27 Şubat 2011 Pazar


Director: Terry Gilliam
Writers: Terry Gilliam, Tom Stoppard
Stars: Jonathan Pryce, Kim Greist, Robert De Niro

After 1950’s, postmodernism is born as a reaction to modernist utopias that did not come to life. Besides the political and social context of postmodernism, it also has a very important effect on art and culture.  Of course, film is affected from postmodernism too. In this paper, I am going to explain how postmodernism changes some effects on film theory. I will also try to find out some signifiers of postmodernism in film theory by giving examples from Terry Gilliam’s 1985 film, Brazil.
       First of all, postmodernism is basically defined as becoming hybrid. All the different fields are mixed up and all the boundaries are removed in its context. This, of course, has a purpose which is to please the individual consumer. Coming to the cinema, this characteristic of postmodernist view reflected itself as being a hybrid of a lot of genres. All the genres are presented to the spectator in one film that everybody can get joy while watching it. Brazil shows this characteristic of postmodernism very clearly. One can experience ‘sex’, ‘myth’, ‘violence’, ‘action’, ‘science fiction’ and even ‘comedy’ by watching only Brazil. Eclecticism is another aspect which is seen commonly in postmodernist works and it serves for the same purpose as being a hybrid. References to old but good things are always a guarantee for the film to be loved. In Brazil, we see clear references to Star Wars, costumes of the soldiers are alike with Darth Vader and also Battleship Potemkin in scene that soldiers go down the stairs in the Ministry of Information.
       Secondly, we should examine the basic elements of films which are time and space. At the beginning of the movie Brazil, it says ‘somewhere in the 20th century’. This is the first signifier that throughout the film, spectator cannot clearly grasp where this film took place. It is the same for time too. Film ends with the lyric of ‘someday soon…’ which means nothing to the spectator who even does not understand in which time they are while watching movie. So, during the film, locating time and space is almost impossible. There are some signifiers of time like the workers in the Ministry of Information watch Casablanca which is a 1942 made film. Actually, Terry Gilliam gives most of the time past and present elements simultaneously in the film. This has some reflections on the appearance of places too.  For example, although the computers work with incredibly developed technology, they look very archaic. Like Barry Smart says: ‘postmodernism sees society as losing its creative energy and living in a safe, satisfactory and timeless present’.[1] That means, we all lose the sense of time and place in a postmodern film but still feel comfortable with that. The schizophrenia effect caused by blurring time and space never disturbs us.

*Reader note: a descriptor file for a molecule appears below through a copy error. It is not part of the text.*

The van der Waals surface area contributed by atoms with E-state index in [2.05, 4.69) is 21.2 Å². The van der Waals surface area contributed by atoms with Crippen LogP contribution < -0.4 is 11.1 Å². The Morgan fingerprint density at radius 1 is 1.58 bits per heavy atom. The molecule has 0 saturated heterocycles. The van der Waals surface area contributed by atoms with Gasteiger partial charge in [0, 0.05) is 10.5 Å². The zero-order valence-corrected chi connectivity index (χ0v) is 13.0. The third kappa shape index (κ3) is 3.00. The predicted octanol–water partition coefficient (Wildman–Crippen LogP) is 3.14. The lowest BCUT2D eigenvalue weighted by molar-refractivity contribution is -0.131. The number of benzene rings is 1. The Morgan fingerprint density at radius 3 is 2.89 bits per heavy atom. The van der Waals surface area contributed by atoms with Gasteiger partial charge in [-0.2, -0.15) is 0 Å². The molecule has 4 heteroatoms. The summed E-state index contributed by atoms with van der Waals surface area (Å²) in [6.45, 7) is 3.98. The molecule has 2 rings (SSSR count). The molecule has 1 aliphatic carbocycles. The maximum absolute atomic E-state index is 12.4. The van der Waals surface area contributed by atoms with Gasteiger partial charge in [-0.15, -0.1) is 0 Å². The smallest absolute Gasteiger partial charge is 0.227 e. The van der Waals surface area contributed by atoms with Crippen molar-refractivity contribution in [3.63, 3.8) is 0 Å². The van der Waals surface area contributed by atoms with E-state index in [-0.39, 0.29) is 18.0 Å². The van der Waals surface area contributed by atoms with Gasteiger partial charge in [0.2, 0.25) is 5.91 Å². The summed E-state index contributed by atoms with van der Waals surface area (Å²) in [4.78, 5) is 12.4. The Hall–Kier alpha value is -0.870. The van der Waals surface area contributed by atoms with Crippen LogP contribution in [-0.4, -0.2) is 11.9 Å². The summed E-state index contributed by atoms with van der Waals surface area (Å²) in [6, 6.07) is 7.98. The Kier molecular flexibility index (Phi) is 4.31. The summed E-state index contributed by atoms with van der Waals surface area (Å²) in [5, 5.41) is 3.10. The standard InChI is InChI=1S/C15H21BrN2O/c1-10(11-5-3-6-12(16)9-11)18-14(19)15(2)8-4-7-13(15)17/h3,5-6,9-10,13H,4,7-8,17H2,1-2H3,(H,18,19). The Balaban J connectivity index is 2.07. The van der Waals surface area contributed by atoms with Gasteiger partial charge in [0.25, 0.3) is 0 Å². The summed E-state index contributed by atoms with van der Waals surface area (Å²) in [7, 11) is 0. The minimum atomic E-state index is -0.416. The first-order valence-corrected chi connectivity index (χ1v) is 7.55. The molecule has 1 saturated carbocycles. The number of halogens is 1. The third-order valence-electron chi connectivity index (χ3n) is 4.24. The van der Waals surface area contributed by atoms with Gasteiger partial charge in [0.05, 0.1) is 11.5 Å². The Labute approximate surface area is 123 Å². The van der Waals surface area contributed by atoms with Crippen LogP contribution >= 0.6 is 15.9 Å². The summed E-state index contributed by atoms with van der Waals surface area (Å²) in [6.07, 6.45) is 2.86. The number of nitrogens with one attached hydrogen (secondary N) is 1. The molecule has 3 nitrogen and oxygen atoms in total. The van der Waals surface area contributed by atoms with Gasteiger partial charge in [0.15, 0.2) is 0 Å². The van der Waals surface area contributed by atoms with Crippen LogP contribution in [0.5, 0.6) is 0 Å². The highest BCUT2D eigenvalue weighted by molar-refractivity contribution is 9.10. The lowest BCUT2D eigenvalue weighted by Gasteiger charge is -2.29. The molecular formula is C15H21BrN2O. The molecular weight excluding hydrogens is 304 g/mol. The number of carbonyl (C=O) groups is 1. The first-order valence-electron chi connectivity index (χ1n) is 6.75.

Thirdly, images and music are clearly gives the sense of postmodernism throughout the film. The most remarkable one is, of course, the use of a lot of icons from past and future. This is in a sense related to what I have told about the time and space. Moreover, besides being a blurring factor for time and space, this is a very specific characteristic of postmodernism. Unlike modernism, postmodern works lose the sense of history, Frederic Jameson argued. Brazil is in a sense like this. The spectator loses his sense of history. Of course, there are some signifiers of past events in the film, all in all the film can be seen as a critique for terrorism and bureaucracy, but still these reminders of events are so blurred that we cannot talk about a clear analysis of the past. One example from Brazil can help us to get the idea clearly. As we all notice during the film, domination, power, and dictatorship are always the notions that are pointed out. One clear reference to a specific period, which is the Germany under the Nazi domination, is apparently shown us. The eagle statue at the entrance of the Ministry of Information is a reminder of the Nazi regime. Costumes are also very old-fashioned that the spectator can suppose that the film took place in 1940’s or 1950’s. Then, Terry Gilliam suddenly gives some futuristic elements that make us forget all the other ideas. Past is as well as the future only a mood that the spectator sometimes interested in it and the other time not.